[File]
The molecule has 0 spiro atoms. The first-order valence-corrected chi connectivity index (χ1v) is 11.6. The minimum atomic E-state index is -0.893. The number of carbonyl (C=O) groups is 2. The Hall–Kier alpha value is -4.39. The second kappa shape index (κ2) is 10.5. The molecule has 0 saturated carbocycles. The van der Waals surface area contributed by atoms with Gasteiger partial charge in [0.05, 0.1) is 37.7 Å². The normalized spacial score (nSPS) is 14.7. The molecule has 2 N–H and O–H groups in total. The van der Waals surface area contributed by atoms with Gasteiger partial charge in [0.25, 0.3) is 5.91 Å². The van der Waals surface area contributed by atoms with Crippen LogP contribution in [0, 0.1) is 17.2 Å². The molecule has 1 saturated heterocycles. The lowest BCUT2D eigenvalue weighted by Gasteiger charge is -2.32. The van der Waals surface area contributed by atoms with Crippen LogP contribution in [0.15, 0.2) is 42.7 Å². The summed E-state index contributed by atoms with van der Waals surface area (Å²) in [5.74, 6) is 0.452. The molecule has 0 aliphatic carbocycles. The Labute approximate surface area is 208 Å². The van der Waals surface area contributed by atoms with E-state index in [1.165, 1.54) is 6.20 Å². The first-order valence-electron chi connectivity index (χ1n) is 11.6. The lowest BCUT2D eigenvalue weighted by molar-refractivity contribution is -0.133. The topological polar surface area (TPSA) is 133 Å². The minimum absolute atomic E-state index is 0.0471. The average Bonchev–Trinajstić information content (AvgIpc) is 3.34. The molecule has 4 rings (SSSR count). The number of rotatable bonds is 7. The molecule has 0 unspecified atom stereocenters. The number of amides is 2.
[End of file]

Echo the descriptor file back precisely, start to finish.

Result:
The molecule has 0 spiro atoms. The first-order valence-corrected chi connectivity index (χ1v) is 11.6. The minimum atomic E-state index is -0.893. The number of carbonyl (C=O) groups is 2. The Hall–Kier alpha value is -4.39. The second kappa shape index (κ2) is 10.5. The molecule has 0 saturated carbocycles. The van der Waals surface area contributed by atoms with Gasteiger partial charge in [0.05, 0.1) is 37.7 Å². The normalized spacial score (nSPS) is 14.7. The molecule has 2 N–H and O–H groups in total. The van der Waals surface area contributed by atoms with Gasteiger partial charge in [0.25, 0.3) is 5.91 Å². The van der Waals surface area contributed by atoms with Crippen LogP contribution in [0, 0.1) is 17.2 Å². The molecule has 1 saturated heterocycles. The lowest BCUT2D eigenvalue weighted by Gasteiger charge is -2.32. The van der Waals surface area contributed by atoms with Crippen LogP contribution in [0.15, 0.2) is 42.7 Å². The summed E-state index contributed by atoms with van der Waals surface area (Å²) in [5.74, 6) is 0.452. The molecule has 0 aliphatic carbocycles. The Labute approximate surface area is 208 Å². The van der Waals surface area contributed by atoms with E-state index in [1.165, 1.54) is 6.20 Å². The first-order valence-electron chi connectivity index (χ1n) is 11.6. The lowest BCUT2D eigenvalue weighted by molar-refractivity contribution is -0.133. The topological polar surface area (TPSA) is 133 Å². The minimum absolute atomic E-state index is 0.0471. The average Bonchev–Trinajstić information content (AvgIpc) is 3.34. The molecule has 4 rings (SSSR count). The number of rotatable bonds is 7. The molecule has 0 unspecified atom stereocenters. The number of amides is 2.